• I have supervised MSc and BSc theses at Imperial College London and at Birkbeck, and examined PhD students at the universities of Oxford and Edinburgh.

Selected Publications

  • Books:
    • Queiroz and S. Pooley (eds), 2018, Histories of Bioinvasions in the Mediterranean (Springer).
    • S. Pooley, 2014, Burning Table Mountain: An environmental history of fire on the Cape Peninsula (Palgrave Macmillan).
    • W. Beinart, K. Middleton, S. Pooley (ed.s). 2013. Wild Things: Nature and the Social Imagination (White Horse Press, Cambridge).
  • Book chapters:
    • S. Pooley, 2014, ‘Invasion of the Crocodiles,’ in Iain McCalman, Jodi Frawley (eds.) Rethinking Invasion Ecologies from the Environmental Humanities (Routledge Environmental Humanities)
    • Introductions and chapters in Histories of Bioinvasions and Wild Things (see above).
  • Journal articles (2016-present only):
    • 2020. Pooley, S., Bhatia, S. and Vasava, A. Rethinking the study of Human-Wildlife Coexistence. Conservation Biology (in press).
    • 2020. Von Essen, M., Leung, W.T.M., Bosch, J., Pooley, S., Ayres, C. and Price, S.J. High pathogen prevalence in an amphibian and reptile assemblage at a site with risk factors for dispersal in Galicia, Spain. PloS ONE 15(7): e0236803
    • 2020. Powell, G., Versluys, T., Williams, J.J., Tiedt, S., Pooley, S. Using environmental niche modelling to investigate abiotic predictors of crocodilian attacks on people. Oryx (First View).
    • 2019. S. Pooley, H. Botha, X. Combrink and G. Powell. Synthesising Nile crocodile attack data and historical context to inform mitigation efforts in South Africa and eSwatini (Swaziland). Oryx (First View)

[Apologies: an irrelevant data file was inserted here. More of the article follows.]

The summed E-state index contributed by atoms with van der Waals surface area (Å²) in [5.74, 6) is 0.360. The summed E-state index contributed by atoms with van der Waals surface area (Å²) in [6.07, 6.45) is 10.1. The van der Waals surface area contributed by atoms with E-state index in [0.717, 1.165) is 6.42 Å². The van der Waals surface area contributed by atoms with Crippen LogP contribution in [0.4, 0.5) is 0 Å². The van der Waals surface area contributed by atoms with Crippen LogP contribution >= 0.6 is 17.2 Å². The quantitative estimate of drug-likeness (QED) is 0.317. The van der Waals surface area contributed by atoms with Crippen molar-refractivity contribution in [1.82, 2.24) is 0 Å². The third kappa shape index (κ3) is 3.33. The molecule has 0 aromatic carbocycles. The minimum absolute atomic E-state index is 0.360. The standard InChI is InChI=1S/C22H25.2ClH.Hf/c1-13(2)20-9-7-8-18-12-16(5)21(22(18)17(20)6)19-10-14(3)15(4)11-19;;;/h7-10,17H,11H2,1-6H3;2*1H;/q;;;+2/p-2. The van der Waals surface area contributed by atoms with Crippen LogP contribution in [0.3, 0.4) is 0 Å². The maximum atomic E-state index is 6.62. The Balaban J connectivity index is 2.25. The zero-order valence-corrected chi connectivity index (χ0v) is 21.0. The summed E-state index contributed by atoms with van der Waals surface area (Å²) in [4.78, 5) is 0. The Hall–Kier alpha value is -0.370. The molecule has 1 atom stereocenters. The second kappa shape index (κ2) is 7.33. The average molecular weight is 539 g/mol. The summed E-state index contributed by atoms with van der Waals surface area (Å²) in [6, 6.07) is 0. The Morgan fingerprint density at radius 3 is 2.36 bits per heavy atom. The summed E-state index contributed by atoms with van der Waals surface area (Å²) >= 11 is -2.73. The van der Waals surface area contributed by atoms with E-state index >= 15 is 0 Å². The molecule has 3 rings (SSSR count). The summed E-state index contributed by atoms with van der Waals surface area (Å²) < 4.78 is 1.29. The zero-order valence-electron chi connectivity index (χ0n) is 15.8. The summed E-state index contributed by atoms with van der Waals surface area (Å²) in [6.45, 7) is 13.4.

• 2019. S. Pooley. Bioinvasions and the idea of the Mediterranean. Geography, 104(2): 106-108.
    • 2018, S. Pooley, ‘Descent with modification: critical use of historical evidence for conservation,’ Conservation Letters. Early View: DOI: 10.1111/conl.12437
    • 2018, S. Pooley, ‘Fire, smoke and expertise in South Africa’s grasslands’, Environmental History, 23:1, 28-55.
    • 2017, S. Pooley, M. Barua, W. Beinart, et al. ‘An interdisciplinary review of current and future approaches to improving human-predator relations’, Conservation Biology 31(3), 513-523.
    • 2017, S. Redpath, J. Linnell, M. Festa-Bianchet, ... S. Pooley, et al., ‘Don’t forget to look down – collaborative approaches to predator conservation,’ Biological Reviews.
    • 2016, S. Pooley, ‘A Cultural herpetology of Nile crocodiles in Africa’, Conservation & Society, 14: 4, 391-405.
    • 2016, S. Pooley, ‘The entangled relations of humans and Nile crocodiles in Africa, c.1840-1992’, Environment and History, 33:2, 421-454.

Media

Professional Membership

  • I am an Associate Editor of the new journal Frontiers in Conservation Science.
  • I am a member of the Society for Conservation Biology, IUCN Crocodile Specialist Group and IUCN Task Force on Human-Wildlife Conflict.

Contact details:

Room 405

Department of Geography

32 Tavistock Sq.

London, WC1H 9EZ

 

Tel: 020 3073 8440

Email: s.pooley@bbk.ac.uk

Twitter: @s_pooley